HOW WARBY PARKER GOT ITS START
Lucinda here, for the last time this week. Polina returns tomorrow!
Fortune’s Dinah Eng spoke with Dave Gilboa and Neil Blumenthal, the cofounders and co-CEOs of Warby Parker—the eyewear company that disrupted the industry by drastically lowering prices for stylish frames—about how they got their start. It now operates more than 90 physical stores in the U.S. and Canada and is reportedly valued at $1.7 billion.
Here’s an excerpt:
Gilboa: In the summer of 2008, before starting school, I took a few months to backpack around the world and lost my glasses on a plane. I went most of the first semester without glasses because I was shocked at the cost. I could buy a new phone for $200, but a pair of [designer] glasses cost $700. I started complaining to anyone who’d listen that I couldn’t believe glasses were so expensive.
Blumenthal: Andy asked, why aren’t people buying glasses online? I knew the margins were big and knew where we could get glasses produced.
Gilboa: So we agreed to meet at a local bar one night to kick around ideas, and when we got home at 2 a.m., one of us sent out a three-page email about the business idea. The rest of us responded and were really excited from the get-go.
Blumenthal: The biggest challenges were how could we move fast enough, thoughtfully enough, and balance our priorities. For a fashion accessory and health care product, we wanted to have a quality product and a brand that would influence culture.
Gilboa: Each of us took the lead on something. I took point on building the website, setting up our supply chain, hiring our first employee, setting up a phone system, and the customer service system.
Blumenthal: I worked on branding, looking at our values and mission. We spent a lot of time getting feedback from customers and focus groups. We wanted to understand the business model of Luxottica [the 800-pound gorilla of the eyewear industry] and the large optical retailers. We were scared and awed. But we knew we could lower the cost of a pair of glasses from $500 to $99.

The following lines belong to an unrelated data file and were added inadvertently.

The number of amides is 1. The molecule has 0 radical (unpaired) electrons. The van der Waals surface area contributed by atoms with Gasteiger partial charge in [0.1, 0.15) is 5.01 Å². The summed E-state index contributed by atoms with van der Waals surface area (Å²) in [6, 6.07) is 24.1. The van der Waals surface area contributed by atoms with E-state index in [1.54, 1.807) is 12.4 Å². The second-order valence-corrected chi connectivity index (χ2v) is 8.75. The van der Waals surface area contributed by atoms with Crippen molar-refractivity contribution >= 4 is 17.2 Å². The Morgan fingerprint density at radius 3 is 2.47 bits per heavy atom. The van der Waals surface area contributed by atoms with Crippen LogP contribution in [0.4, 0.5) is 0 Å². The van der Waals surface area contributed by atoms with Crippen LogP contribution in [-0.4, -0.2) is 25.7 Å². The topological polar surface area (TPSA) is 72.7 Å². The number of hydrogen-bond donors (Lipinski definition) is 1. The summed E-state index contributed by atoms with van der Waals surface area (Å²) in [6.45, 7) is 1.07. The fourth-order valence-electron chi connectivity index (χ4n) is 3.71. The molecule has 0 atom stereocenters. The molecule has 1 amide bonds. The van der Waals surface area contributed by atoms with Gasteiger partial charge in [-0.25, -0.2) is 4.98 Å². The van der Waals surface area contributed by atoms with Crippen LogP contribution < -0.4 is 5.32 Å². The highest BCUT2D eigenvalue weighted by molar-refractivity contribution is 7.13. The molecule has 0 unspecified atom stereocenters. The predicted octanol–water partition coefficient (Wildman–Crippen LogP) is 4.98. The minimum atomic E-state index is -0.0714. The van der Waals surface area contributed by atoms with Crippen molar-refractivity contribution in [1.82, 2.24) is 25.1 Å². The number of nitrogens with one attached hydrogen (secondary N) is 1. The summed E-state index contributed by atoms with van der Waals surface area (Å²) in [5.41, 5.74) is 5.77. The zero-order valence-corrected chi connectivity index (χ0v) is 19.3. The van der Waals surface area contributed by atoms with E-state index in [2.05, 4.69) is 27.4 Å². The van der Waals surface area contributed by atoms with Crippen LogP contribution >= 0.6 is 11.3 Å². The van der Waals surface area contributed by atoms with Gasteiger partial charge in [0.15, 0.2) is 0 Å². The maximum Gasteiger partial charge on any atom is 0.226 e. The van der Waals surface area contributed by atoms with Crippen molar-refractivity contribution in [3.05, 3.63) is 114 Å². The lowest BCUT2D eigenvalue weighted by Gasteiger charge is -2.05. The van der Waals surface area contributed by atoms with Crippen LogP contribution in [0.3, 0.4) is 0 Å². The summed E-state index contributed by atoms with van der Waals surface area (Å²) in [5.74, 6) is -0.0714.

Gilboa: The four of us each put in $30,000, so that we’d have equal stakes. We launched in February 2010 while we were still in school. The process of starting a business was all-consuming. I had to drop my second degree program.
Blumenthal: We thought that we’d have to beg friends and families to buy glasses from us.
Gilboa: We spent all our money on getting the website built and the initial inventory. We hired a fashion publicist because we knew we needed to get into established publications to develop credibility and relationships. We ended up getting articles in GQ and Vogue, and social media picked us up.
Read the full interview here.
SoFi, the personal loan unicorn, raised $500 million in a round led the round by the Qatar Investment Authority, valuing the firm at $4.3 billion.
“We strongly believe in SoFi’s approach, and their dedication to build a transformational financial platform that is rapidly disrupting consumer finance,” said Mansoor Al-Mahmoud, CEO of QIA. “SoFi’s team have a clear long-term vision for their business, and we’re proud to be their partners and to support them on their journey as part of our broader strategic investments in technology.”
SoFi meanwhile is backed by Softbank, whose largest backer is Saudi Arabia.
On the political stage, Saudi Arabia and Qatar aren’t exactly friendly. Saudi Arabia, Bahrain, the United Arab Emirates, Egypt among others blockaded Qatar via both land and sea starting in 2017. The countries claimed that Qatar supported terrorism and argued that its relations with Iran were a little too close for comfort.
Qatar though has been invited to talks about rising tensions with Iran—making it the first time that a Qatari jet hits Saudi soil since June 2017.
Fun fact: The Qatar Investment Authority also invested in Uber in 2014, per PitchBook—a company that Saudi Arabia and Softbank currently have a stake in—but has since exited the investment.
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